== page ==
Those with the sharpest elbows, according to veterans, tend to be pickers, which in estate-sale argot means dealers who are seeking items to resell in antiques malls or flea markets, or online. Junkers are recreational shoppers who are buying for themselves. And hoarders, of course, are acquiring compulsively and may have to hold their own estate sales to pare down their accumulation.
"I went to a sale that was being held because a hoarder lost her house, and there was an entire semi-trailer full of shoes," said Debra Hogan, 55, a self-described junker who scours estate sales as well as garage sales in Bloomington, Minn. "Too bad they weren’t my size because they were adorable."
With a three-car garage so packed with purchases that only one car fits, Hogan tries to avoid the hoarder label by selling many of her finds at a stall she rents in an antiques mall. "It allows me to shop without the stuff taking over," she said.
"You can also make pretty good money," she added, which is why she quit "various other careers," including selling cosmetics, five years ago to concentrate on buying and reselling.
Similarly, Diane Mars, 56, a real estate agent in Newbury Park, Calif., supports her estate- and garage-sale habit by selling excess items on eBay. "The real estate business is really bad right now so if I get short on money, all I have to do is sell some stuff," she said. She recently sold 10 Coca-Cola serving trays from the 1930s for a total of $5,000. She had bought them all for $30, she said. Also profitable are vintage ballerina cake decorations from the 1950s, which she buys four for a dollar and sells for $25.
Given the rise in estate sales, shoppers like Mars say it is becoming difficult to decide which ones to attend. She scans Craigslist and her local newspaper, and drives around looking for yard signs advertising coming sales.
"I have the advantage of being a Realtor so I can look up the title of the house and tell how long they’ve lived there," Mars said. She and other estate-sale devotees say that, usually, the longer a person has lived in a house, the higher the quality of the merchandise on sale, and the more of it is likely to be vintage.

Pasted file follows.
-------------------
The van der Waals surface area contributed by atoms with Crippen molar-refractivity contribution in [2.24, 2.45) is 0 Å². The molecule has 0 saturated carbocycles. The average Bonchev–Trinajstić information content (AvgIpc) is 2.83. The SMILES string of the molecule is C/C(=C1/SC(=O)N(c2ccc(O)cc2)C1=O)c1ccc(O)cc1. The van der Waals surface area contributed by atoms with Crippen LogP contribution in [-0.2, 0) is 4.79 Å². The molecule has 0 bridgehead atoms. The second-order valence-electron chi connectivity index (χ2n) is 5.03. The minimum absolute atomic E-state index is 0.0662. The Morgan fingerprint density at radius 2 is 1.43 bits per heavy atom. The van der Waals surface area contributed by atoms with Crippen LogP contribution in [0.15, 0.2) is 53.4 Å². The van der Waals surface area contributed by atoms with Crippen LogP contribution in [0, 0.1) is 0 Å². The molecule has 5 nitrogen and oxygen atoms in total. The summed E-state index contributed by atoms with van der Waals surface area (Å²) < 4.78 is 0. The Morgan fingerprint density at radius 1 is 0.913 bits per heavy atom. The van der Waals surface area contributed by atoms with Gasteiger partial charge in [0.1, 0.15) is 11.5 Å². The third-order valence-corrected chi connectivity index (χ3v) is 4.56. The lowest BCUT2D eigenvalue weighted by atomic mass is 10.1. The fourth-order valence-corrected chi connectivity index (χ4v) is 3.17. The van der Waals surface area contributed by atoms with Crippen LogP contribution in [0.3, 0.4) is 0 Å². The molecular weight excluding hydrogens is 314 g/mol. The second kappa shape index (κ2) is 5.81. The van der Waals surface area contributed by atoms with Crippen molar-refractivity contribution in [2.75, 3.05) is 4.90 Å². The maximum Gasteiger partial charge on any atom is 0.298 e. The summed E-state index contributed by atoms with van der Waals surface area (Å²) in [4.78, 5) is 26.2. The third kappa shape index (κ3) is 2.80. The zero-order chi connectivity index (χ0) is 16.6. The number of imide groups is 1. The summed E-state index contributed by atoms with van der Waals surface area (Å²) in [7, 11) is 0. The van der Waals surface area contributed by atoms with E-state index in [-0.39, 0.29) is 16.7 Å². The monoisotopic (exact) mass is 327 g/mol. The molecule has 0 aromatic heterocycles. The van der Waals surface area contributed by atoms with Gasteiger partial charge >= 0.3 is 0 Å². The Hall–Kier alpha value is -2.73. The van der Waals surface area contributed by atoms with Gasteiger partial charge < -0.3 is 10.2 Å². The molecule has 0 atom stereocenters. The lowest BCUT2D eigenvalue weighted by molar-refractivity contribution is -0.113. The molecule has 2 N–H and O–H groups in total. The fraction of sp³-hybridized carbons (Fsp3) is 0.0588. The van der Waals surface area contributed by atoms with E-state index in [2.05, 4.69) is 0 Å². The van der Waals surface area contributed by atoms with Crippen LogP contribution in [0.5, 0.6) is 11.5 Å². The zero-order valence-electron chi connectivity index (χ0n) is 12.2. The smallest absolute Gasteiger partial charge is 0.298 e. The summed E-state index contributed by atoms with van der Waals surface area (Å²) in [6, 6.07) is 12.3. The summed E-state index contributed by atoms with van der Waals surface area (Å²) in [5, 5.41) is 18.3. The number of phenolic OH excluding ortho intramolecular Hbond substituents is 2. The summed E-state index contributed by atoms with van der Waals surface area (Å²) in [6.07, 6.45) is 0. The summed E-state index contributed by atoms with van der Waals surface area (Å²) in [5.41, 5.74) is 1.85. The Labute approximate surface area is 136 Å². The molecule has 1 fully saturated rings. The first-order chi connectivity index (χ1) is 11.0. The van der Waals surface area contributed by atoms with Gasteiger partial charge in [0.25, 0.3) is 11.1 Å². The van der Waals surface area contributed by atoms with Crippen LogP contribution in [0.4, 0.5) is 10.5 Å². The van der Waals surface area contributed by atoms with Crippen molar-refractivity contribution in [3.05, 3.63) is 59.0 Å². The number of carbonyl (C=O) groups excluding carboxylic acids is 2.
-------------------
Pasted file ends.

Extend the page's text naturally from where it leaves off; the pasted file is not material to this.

There are other sites like Estatesales.net that list sales nationwide and offer mapping features to help shoppers pinpoint events near them, including Estatesales.org and WeekendTreasure.com. Professional organizers pay a fee to list sales on the sites and often include pictures of select items. Many organizers also have websites of their own where they advertise events.
In the Internet age, buyers don’t necessarily have to live near the sale. Bryan Davis, whose company, JBD Estate Sales, organizes sales in Houston, said he gets many distant inquiries, often from collectors interested in specifics, like paintings or silver or jewelry. If these parties bid higher than he thinks the local market will bear, Davis said, he will sell to them even before the sale begins. "My job is to get my clients top dollar," he said.
But in these tough economic times, it is not just collectibles and vintage items that shoppers desire. They want cheap household goods like pots and pans, cleaning supplies and paper towels.
"We sell everything from a 50-cent half-used can of WD-40 to a $5,000 dining table," said Daniel Sanders, president of Four Sales, which organizes estate sales in and around Washington, D.C. "Estate sales are becoming a more visible and mainstream way of shopping."
Whether they seek paper towels or Picassos, experienced estate-sale shoppers say it is best not to dither. They advise picking up and holding on to anything that sparks even the slightest interest and making a final decision later.
If the piece is too big to carry, it is acceptable to remove the price tag and take it to the register. But it is considered bad form to bring "sold" stickers and put them on items before they are purchased, as some pickers are known to do.
And finally, said Reeves of Long Beach, "Bring wet wipes
because your hands get filthy going through all that old stuff."